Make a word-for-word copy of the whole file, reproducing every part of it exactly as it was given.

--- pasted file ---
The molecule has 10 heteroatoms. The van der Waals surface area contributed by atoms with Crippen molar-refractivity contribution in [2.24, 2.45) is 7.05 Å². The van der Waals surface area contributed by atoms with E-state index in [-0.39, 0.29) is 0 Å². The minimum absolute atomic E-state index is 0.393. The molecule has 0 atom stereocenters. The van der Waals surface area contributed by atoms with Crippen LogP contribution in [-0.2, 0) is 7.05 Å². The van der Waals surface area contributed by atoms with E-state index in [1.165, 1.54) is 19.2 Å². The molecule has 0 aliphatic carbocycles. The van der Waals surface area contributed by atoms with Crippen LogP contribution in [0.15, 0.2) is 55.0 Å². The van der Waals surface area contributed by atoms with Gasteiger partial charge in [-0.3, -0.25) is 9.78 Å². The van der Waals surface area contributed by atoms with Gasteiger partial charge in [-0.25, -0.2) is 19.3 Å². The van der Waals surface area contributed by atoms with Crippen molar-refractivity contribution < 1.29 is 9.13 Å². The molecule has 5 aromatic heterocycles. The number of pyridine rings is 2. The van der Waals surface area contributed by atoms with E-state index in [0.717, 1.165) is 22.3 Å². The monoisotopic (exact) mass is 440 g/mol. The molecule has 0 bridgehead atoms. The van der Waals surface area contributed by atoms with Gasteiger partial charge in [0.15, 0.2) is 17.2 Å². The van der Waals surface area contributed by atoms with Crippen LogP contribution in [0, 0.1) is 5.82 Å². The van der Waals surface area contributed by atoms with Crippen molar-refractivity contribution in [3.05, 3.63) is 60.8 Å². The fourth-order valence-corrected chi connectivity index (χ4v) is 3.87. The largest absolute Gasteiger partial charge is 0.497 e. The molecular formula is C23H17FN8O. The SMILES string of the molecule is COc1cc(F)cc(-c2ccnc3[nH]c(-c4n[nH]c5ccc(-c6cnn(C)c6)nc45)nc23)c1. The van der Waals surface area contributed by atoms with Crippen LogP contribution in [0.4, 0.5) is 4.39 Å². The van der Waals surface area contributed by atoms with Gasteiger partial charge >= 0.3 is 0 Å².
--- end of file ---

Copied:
The molecule has 10 heteroatoms. The van der Waals surface area contributed by atoms with Crippen molar-refractivity contribution in [2.24, 2.45) is 7.05 Å². The van der Waals surface area contributed by atoms with E-state index in [-0.39, 0.29) is 0 Å². The minimum absolute atomic E-state index is 0.393. The molecule has 0 atom stereocenters. The van der Waals surface area contributed by atoms with Crippen LogP contribution in [-0.2, 0) is 7.05 Å². The van der Waals surface area contributed by atoms with E-state index in [1.165, 1.54) is 19.2 Å². The molecule has 0 aliphatic carbocycles. The van der Waals surface area contributed by atoms with Crippen LogP contribution in [0.15, 0.2) is 55.0 Å². The van der Waals surface area contributed by atoms with Gasteiger partial charge in [-0.3, -0.25) is 9.78 Å². The van der Waals surface area contributed by atoms with Gasteiger partial charge in [-0.25, -0.2) is 19.3 Å². The van der Waals surface area contributed by atoms with Crippen molar-refractivity contribution < 1.29 is 9.13 Å². The molecule has 5 aromatic heterocycles. The number of pyridine rings is 2. The van der Waals surface area contributed by atoms with E-state index in [0.717, 1.165) is 22.3 Å². The monoisotopic (exact) mass is 440 g/mol. The molecule has 0 bridgehead atoms. The van der Waals surface area contributed by atoms with Gasteiger partial charge in [0.15, 0.2) is 17.2 Å². The van der Waals surface area contributed by atoms with Crippen LogP contribution in [0, 0.1) is 5.82 Å². The van der Waals surface area contributed by atoms with Crippen molar-refractivity contribution in [3.05, 3.63) is 60.8 Å². The fourth-order valence-corrected chi connectivity index (χ4v) is 3.87. The largest absolute Gasteiger partial charge is 0.497 e. The molecular formula is C23H17FN8O. The SMILES string of the molecule is COc1cc(F)cc(-c2ccnc3[nH]c(-c4n[nH]c5ccc(-c6cnn(C)c6)nc45)nc23)c1. The van der Waals surface area contributed by atoms with Crippen LogP contribution in [0.4, 0.5) is 4.39 Å². The van der Waals surface area contributed by atoms with Gasteiger partial charge >= 0.3 is 0 Å².